OUR FALLEN MEMBERS
Remarks by FELIX M. LARKIN at the launch of Michael Pegum’s book
Our Fallen Members: The War Casualties of the Kildare Street and Dublin University Clubs
Kildare Street & University Club, 17 St Stephen’s Green, Dublin
It is a pleasure and a great honour for me to speak at the launch of Michael Pegum’s book this evening. We Irish do book launches very well. They hardly ever happen in Britain and never in America, but they are significant events in the Irish cultural and social calendar. Indeed, I often say – and only half in jest – that, without book launches, I wouldn’t really have a social life. And there is one rule for those who attend book launches, and that is that you must buy the book. That’s why you’re being given all the free wine, canapés, etc. And this is a book well worth buying.
It is a remarkable book, the product of over a decade of careful research and writing. It is a book about heroes, and it is itself a heroic piece of work – for which no words of praise are good enough. But the heroine of the book is Michael’s wife, Colette, who has had to live with him and his pet project for all those years and who has travelled the world with him in search of military graves, war memorials, battle-fields and God knows what else in connection with the research for this book.
Reading the book, you get very close to the experience of war through the detailed and intimate accounts which Michael has given us of the lives of the men about whom he writes – all members of our antecedent Clubs, the Kildare Street Club and the Dublin University Club. By way of analogy, I remember many years ago when I first visited the Vietnam War memorial in Washington DC, the famous black wall on the Mall in Washington, I was so moved that I wanted to identify more closely with the soldiers who are commemorated there – most of them almost exact contemporaries of mine – and so I went to the index, looked up my own surname and found that there were four soldiers listed with the same surname. I picked the one closest in age to me, and then found his name cut into the wall and paid silent homage to him. I think the readers of this book will find lives that similarly resonate with their own for various reasons, and will say: ‘there, but for the grace of God, go I’.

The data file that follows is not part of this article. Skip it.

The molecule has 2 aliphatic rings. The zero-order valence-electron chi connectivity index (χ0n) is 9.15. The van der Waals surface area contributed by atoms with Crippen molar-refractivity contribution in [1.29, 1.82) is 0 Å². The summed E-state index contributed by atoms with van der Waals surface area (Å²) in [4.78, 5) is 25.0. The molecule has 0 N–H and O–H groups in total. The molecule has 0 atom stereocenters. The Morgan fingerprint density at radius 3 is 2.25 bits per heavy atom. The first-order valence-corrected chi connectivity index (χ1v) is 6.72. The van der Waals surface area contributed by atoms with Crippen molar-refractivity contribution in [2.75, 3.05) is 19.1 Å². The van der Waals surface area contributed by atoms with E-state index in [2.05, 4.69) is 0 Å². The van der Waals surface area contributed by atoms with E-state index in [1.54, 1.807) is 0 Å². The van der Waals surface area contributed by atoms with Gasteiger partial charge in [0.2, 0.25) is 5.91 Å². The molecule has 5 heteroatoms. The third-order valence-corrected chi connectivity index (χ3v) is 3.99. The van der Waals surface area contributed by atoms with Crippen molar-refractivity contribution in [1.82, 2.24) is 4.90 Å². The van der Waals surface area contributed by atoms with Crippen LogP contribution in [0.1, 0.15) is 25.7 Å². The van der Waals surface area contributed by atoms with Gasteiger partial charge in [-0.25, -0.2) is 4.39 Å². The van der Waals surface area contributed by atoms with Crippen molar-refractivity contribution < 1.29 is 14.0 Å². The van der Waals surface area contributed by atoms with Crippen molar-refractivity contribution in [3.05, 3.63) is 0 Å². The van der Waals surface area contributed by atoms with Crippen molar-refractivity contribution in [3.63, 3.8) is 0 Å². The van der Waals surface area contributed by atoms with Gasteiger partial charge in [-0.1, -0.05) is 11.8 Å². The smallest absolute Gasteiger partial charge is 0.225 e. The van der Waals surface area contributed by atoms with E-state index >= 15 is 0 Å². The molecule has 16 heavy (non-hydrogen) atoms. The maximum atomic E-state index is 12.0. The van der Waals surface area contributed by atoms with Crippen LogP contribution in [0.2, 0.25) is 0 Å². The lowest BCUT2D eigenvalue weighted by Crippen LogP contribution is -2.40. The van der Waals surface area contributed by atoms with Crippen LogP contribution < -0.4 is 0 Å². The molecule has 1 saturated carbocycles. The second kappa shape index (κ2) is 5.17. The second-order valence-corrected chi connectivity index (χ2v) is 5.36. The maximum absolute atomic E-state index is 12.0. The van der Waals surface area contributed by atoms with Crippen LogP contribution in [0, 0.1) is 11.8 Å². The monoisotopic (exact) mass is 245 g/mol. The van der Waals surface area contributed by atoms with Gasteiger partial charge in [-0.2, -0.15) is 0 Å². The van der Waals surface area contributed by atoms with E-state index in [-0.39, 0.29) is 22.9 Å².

The person in the book who most resonates with me was a member of the University Club, Captain Frank Browning, of the Irish Rugby Football Union Volunteer Corps, one of the so-called ‘pals’ units formed to encourage recruitment in the First World War by enlisting men from a particular district or with some other common bond and keeping them together. Most of the Dublin ‘pals’ were sent to the Dardanelles in 1915 and very many died there – but not Frank Browning. He was too old, 46 in 1914. Instead, he was posted to the Volunteer Training Corps here in Dublin – the ‘Georgius Rex’ or, as they were irreverently known, the ‘Gorgeous Wrecks’. Frank Browning was killed in Dublin on Easter Monday 1916 when rebels under the command of Éamon de Valera in Boland’s Bakery opened fire on the unarmed Volunteer Corps returning to Beggar’s Bush Barracks after spending the day on a training exercise in the Dublin mountains. In fairness, the rebels probably didn’t know they were unarmed.
Now I have read a lot of books about 1916, but I know of no more detailed or more authoritative description of this little-known encounter than the one that I read in Michael’s book. And I have no doubt his descriptions of other battles, great and small, are equally detailed and authoritative. And the forty-seven individual lives surveyed here have been located very skilfully for us in the general history of the First and Second World Wars by means of concise but well-judged chapters setting out the progress of the two wars year-by-year. So, as I have said, this book is a remarkable achievement. I commend Michael on it and I thank him, on your behalf as fellow members of this Club, for all his great work in bringing back to life the memory of our ‘fallen members’.